Ho Yay: Charlotte's boyfriend towards Frasier. He falls asleep leaning on him, he asks him for a neck rub, he gives him a longer goodbye hug than his ex-girlfriend...
Informed Attractiveness: Madeline. Frasier picks her out of Seattle Magazine article full of eligible, attractive women, describing her appearance as a fresh angel before going on to read her qualifications. Even Roz agrees she's beautiful. When the audience gets to see her, while she certainly isn't unattractive, she's not nearly as striking as over half the women Frasier has dated in the show.
When Daphne's brother Simon and her mother started appearing quite frequently, the terms 'annoying', 'obnoxious' and, most critically, 'not very funny' began to be heard applied to them very quickly.
Also, Lana's son Kirby was introduced as a young, everyman character and totally upset the show's character dynamic.
Strawman Has a Point: In "Room Full of Heroes", Niles begins to say, in-character as Martin, that he and Frasier were disappointments to him. Martin sharply cuts him off and says he's portraying him as a "drunken judgmental jackass." While Niles was certainly over the line and had indeed had a few beers, considering how Martin treats the two of them and routinely expresses exasperation about their behavior, it's hard not to see why Niles would think this way.
This could be why Martin reacts so poorly, at least partly; Niles's performance was clearly beginning to hit a bit close to home in other ways (such as his drinking habits) as well...
Tastes Like Diabetes: The climax of the episode with Frasier's ex-wife Nanny G. Yes...the stage show. Good grief, the stage show!!!
Took a Level in Jerkass: A mild example, but the Frasier in Boston was nowhere near as elitist and snobby as the Frasier in Seattle. He's still basically good, but his shell of superiority is a bit thicker.
The fact that almost all of the jokes made at Roz's expense are about her sex life can be a little close to slut-shaming, though she only seems to mind when someone (like Niles) is deliberately using them to put her down, and frequently encourages them otherwise.
Even with Niles, she never seemed to mind that much, as she always had a quip about his own lifestyle to fire back with. Various episodes imply that both of them enjoy and look forward to these encounters.
The constant fat jokes made during the story arc where Daphne gained a lot of weight. Though it wasn't an issue of shaming someone for who they are, as her increased body size was due to an abnormal situation, they came off as a little cruel once it came to light that she was eating due to severe insecurities at the time.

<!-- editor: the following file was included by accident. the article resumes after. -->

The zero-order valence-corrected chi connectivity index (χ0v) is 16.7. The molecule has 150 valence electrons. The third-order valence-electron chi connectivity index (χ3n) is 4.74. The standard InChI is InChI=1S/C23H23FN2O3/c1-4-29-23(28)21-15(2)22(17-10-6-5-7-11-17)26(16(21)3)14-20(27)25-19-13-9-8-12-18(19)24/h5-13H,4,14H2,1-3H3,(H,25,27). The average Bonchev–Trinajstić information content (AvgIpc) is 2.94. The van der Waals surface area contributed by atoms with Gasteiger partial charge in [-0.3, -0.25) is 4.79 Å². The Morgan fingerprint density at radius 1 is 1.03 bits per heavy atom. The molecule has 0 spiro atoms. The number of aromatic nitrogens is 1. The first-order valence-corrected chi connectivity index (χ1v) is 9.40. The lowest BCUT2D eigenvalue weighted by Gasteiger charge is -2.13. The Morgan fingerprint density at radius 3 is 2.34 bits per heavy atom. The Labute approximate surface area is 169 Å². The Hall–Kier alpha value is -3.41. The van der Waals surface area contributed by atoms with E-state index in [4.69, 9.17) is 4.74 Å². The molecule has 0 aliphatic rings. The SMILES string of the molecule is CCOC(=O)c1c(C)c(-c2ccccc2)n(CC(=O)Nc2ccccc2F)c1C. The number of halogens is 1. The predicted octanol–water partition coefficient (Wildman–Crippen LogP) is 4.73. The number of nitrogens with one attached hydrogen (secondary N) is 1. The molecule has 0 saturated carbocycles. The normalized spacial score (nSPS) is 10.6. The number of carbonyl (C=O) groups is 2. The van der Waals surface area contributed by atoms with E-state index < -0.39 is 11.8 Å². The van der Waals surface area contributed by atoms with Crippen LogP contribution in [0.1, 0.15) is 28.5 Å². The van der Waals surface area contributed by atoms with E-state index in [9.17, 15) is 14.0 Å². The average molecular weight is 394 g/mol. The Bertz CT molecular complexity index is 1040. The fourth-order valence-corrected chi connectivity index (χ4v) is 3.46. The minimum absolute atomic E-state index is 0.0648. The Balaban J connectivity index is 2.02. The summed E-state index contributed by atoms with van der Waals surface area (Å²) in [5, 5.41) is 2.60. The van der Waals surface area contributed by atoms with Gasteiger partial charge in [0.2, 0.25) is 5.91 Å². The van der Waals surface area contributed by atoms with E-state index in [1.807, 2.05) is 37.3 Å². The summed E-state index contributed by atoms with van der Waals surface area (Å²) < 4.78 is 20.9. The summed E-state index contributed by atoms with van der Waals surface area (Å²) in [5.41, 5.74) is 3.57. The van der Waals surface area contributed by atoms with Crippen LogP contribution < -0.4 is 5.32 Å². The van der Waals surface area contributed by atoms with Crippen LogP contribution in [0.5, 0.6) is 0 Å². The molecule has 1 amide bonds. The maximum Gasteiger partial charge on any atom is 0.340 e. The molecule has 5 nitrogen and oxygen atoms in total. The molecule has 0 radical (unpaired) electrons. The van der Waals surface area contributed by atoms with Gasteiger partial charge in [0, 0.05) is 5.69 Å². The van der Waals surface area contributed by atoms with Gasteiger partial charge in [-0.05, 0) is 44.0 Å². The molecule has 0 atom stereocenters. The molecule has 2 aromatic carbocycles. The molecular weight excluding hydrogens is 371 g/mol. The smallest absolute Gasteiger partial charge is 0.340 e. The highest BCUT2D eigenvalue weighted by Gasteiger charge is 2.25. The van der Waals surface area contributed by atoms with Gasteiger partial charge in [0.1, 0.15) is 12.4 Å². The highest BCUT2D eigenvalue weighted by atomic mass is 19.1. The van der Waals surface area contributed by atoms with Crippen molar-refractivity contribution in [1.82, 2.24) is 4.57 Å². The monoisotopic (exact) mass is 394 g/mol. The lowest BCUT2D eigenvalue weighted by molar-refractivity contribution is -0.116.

This may be justified as the show attempting to reinforce this plot point to cover for the actress needing to go on pregnancy leave.
The Woobie: Niles. Although he's in love with another woman, he stays faithful to his cold and unloving wife for years, only to discover that she's cheating on him with their therapist. After the brutal divorce is over, the woman he truly loves is dating his divorce lawyer. And the list goes on, and on...
On occasion, Frasier can also become this; particularly when his loneliness and romantic despair is stressed.
Or when his advice would go horribly wrong for reasons he could not possibly have foreseen or had any control over, or when he gets blamed for advice other people gave. (For a combination of both of these, see the Leap Year episode. Martin has been urging Daphne to get a new haircut for months to the point of saying he'd pay for it, while Frasier merely says that it's a good day to take chances. Daphne's hairdresser proceeds to give her an absolutely hideous hairstyle for no explained reason, and rather than blaming the hairdresser or Martin, Daphne blames Frasier... and ends the episode laughing at his humiliation on television.)
Even Daphne's fiancÚ, Donny, can fit; yes, we're rooting for Niles and Daphne to end up together, but he still gets it rough, and he's a fairly decent guy. His counterpart, Mel, never gets the same sympathy, as she's portrayed as a much crueler individual.
The first scene of Donny after Daphne and Niles get together, Frasier finds him sitting in the dark in his office, despondant and talking to the groom from his wedding cake, who he's named "Mr. Chump". He furthermore tells Frasier he doesn't hate Daphne for what happened, but he weakly jokes that as a lawyer, suing people is just his knee-jerk reaction to handling problems. While Frasier's confession of his hand in the events gets his riled up, the scene makes it clear that he was thrown into a Heroic BSOD by what happened and just doesn't know how to handle it.